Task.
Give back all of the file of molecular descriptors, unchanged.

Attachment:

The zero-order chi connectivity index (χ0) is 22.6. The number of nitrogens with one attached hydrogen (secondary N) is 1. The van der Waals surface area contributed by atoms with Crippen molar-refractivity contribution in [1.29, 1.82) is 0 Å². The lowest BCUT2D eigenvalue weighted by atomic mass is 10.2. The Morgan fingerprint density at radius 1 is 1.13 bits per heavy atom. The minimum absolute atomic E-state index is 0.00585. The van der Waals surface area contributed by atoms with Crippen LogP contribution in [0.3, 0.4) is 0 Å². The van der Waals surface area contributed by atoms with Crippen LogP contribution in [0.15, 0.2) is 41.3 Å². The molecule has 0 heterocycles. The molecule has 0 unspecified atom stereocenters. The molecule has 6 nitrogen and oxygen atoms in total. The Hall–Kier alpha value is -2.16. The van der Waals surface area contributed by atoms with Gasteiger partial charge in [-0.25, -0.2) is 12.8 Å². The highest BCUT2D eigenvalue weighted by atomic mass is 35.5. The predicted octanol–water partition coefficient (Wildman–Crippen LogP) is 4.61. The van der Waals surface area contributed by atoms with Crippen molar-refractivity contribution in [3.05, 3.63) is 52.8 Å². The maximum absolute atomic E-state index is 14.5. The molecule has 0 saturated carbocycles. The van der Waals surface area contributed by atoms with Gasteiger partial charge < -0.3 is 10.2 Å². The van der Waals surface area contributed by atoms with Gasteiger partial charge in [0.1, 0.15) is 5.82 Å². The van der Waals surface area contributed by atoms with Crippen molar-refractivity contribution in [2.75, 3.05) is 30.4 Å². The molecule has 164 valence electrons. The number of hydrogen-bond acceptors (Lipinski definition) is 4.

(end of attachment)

The zero-order chi connectivity index (χ0) is 22.6. The number of nitrogens with one attached hydrogen (secondary N) is 1. The van der Waals surface area contributed by atoms with Crippen molar-refractivity contribution in [1.29, 1.82) is 0 Å². The lowest BCUT2D eigenvalue weighted by atomic mass is 10.2. The Morgan fingerprint density at radius 1 is 1.13 bits per heavy atom. The minimum absolute atomic E-state index is 0.00585. The van der Waals surface area contributed by atoms with Crippen LogP contribution in [0.3, 0.4) is 0 Å². The van der Waals surface area contributed by atoms with Crippen LogP contribution in [0.15, 0.2) is 41.3 Å². The molecule has 0 heterocycles. The molecule has 0 unspecified atom stereocenters. The molecule has 6 nitrogen and oxygen atoms in total. The Hall–Kier alpha value is -2.16. The van der Waals surface area contributed by atoms with Gasteiger partial charge in [-0.25, -0.2) is 12.8 Å². The highest BCUT2D eigenvalue weighted by atomic mass is 35.5. The predicted octanol–water partition coefficient (Wildman–Crippen LogP) is 4.61. The van der Waals surface area contributed by atoms with Crippen molar-refractivity contribution in [3.05, 3.63) is 52.8 Å². The maximum absolute atomic E-state index is 14.5. The molecule has 0 saturated carbocycles. The van der Waals surface area contributed by atoms with Gasteiger partial charge < -0.3 is 10.2 Å². The van der Waals surface area contributed by atoms with Gasteiger partial charge in [0.1, 0.15) is 5.82 Å². The van der Waals surface area contributed by atoms with Crippen molar-refractivity contribution in [2.75, 3.05) is 30.4 Å². The molecule has 164 valence electrons. The number of hydrogen-bond acceptors (Lipinski definition) is 4.